Background and Objective: The use of antifungal lactic acid bacteria as starter for bread making could be a good alternative to improve the stability of bread shelf life.

Material and Methods: In this study, a total of 57 lactic acid bacteria were isolated from spontaneously fermented wheat sourdoughs collected in Chahar-Mahalo Bakhryari province of Iran. The isolates were screened for in vitro antifungal activity (towards Aspergilus niger or Penicillium roqueforti); and the selected isolates (six isolates) were applied in flat bread making. The freshly baked breads were nebulized with a suspension of either molds, containing 104 spores ml-1, and the fungal growth on breads was monitored over a 7-day storage period.

Results and Conclusion: Bread produced with either isolates AN3 and MB1 (both were identified as Enterococcus faecium) restrained the growth of Aspergillus niger for up to 5 days. Even though none of the isolates were strong enough to inhibit the growth of Penicillium roquforti on bread, the surface area of breads contaminated by this fungus was significantly lower than the control samples. To our knowledge, it was the first report indicating the anti-mold activity of Enterococcus faecium strains isolated from sourdough. These isolates seem to be promising for further analysis and their application in bread industry for prolonging the shelf life.

Conflict of interest: The authors declare that there is no conflict of interest.

Polyphenol and Microbial Profile of On-farm Cocoa Beans Fermented with Selected Microbial Consortia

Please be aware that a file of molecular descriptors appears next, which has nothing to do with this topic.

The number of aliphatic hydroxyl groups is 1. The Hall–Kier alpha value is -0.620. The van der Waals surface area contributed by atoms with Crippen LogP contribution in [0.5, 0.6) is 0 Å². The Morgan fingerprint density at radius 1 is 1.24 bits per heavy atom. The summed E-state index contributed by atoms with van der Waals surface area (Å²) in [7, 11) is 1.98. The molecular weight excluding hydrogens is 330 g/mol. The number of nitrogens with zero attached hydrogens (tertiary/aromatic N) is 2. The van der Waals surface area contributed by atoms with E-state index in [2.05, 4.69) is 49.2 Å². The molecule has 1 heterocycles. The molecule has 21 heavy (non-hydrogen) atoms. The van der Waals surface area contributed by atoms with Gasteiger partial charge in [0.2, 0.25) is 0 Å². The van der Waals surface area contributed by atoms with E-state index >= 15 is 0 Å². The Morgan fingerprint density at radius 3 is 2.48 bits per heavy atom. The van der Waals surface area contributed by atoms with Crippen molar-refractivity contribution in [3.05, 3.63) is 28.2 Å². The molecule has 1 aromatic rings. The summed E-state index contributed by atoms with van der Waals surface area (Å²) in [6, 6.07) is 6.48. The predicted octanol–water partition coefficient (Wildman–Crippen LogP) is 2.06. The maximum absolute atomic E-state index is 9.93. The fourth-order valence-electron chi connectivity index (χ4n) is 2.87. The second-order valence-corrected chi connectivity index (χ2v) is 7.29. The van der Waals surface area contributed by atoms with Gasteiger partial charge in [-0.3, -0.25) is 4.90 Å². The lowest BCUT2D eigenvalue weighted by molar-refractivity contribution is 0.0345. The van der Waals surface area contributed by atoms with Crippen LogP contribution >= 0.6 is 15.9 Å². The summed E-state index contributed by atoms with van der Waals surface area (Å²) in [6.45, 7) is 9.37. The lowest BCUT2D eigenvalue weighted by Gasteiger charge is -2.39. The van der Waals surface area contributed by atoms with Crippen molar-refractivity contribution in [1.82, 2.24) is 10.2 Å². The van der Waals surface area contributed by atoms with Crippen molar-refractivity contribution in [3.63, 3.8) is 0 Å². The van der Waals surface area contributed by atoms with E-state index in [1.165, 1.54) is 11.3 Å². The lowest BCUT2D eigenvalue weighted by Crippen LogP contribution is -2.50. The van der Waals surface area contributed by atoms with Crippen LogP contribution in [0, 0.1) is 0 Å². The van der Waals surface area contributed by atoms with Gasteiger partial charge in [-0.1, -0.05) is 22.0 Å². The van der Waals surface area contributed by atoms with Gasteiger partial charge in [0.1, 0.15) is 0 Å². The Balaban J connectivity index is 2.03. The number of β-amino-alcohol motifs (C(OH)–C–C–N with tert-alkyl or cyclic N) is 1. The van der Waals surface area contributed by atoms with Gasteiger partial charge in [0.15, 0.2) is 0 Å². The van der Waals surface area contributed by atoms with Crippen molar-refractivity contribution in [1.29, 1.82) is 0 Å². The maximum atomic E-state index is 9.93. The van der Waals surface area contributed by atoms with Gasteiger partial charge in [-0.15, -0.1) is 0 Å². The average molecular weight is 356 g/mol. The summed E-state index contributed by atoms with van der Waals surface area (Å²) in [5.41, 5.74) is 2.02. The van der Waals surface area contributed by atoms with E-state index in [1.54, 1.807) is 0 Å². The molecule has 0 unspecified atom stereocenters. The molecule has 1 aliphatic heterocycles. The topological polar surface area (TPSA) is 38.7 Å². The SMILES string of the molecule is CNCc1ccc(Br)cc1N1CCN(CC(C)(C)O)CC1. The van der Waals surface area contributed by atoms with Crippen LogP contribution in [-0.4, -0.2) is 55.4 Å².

Tochukwu Vincent Balogu, Azuonye R. Onyeagba

Applied Food Biotechnology, Vol. 4 No. 4 (2017), 23 September 2017, Page 229-240

Background and Objective: Quality and preference of cocoa as raw material for various mcocoa products primarily depend on fermentation techniques that modulate the resultant flavour and the phytochemical properties. This study investigated the combined effect of selected microbial consortia and bioreactors on phytochemical profiles of fermented cocoa beans.

Material and Methods: Three microbial consortia labeled as Treatments (T-1, T-2, T-3) were used as starter culture (≈105cells ml-1) for on-farm cocoa fermentation on three chambers (basket, woodbox, and plastic) for 7 days. These novel consortia were T-1, Staphylococcus spp + Pseudomonas spp+ Bacillus spp, T-2, Staphylococcus spp + Pseudomonas spp +L. lactis, and T-3, Bacillus spp+ Lactobacillus spp + Saccharomyces spp+ Torulopsis spp.

Results and Conclusion: The microbial profile were significantly (P≤0.05) altered by all treatments (T-1, T-2, T-3) and microbial frequency was enhanced by 5 -22.5%. T-3 and T-1 significantly altered phenolic content in basket chamber. Tannin was significantly (p≤0.05) varied by T-1(basket, plastic, wood box) and T-2(plastic). Tannin: polyphenol conversion ratio adopted as fermented cocoa bean quality benchmark was significantly enhanced by T-1 (basket, woodbox) and T-2 (plastic), but was significantly suppressed by T-3 (basket). This study evidently concluded that the appropriate synergy of microbial flora and fermenting chambers could achieve good cocoa quality with low polyphenol content (best for cocoa beverages) or high polyphenol content (best for pharmaceutical, confectionery and nutraceutical industries). These findings would avail an economic alternative to the expensive polyphenol reconstitution of cocoa butter used for various industrial products, thereby maximizing economic benefits for both cocoa farmers and industrialists.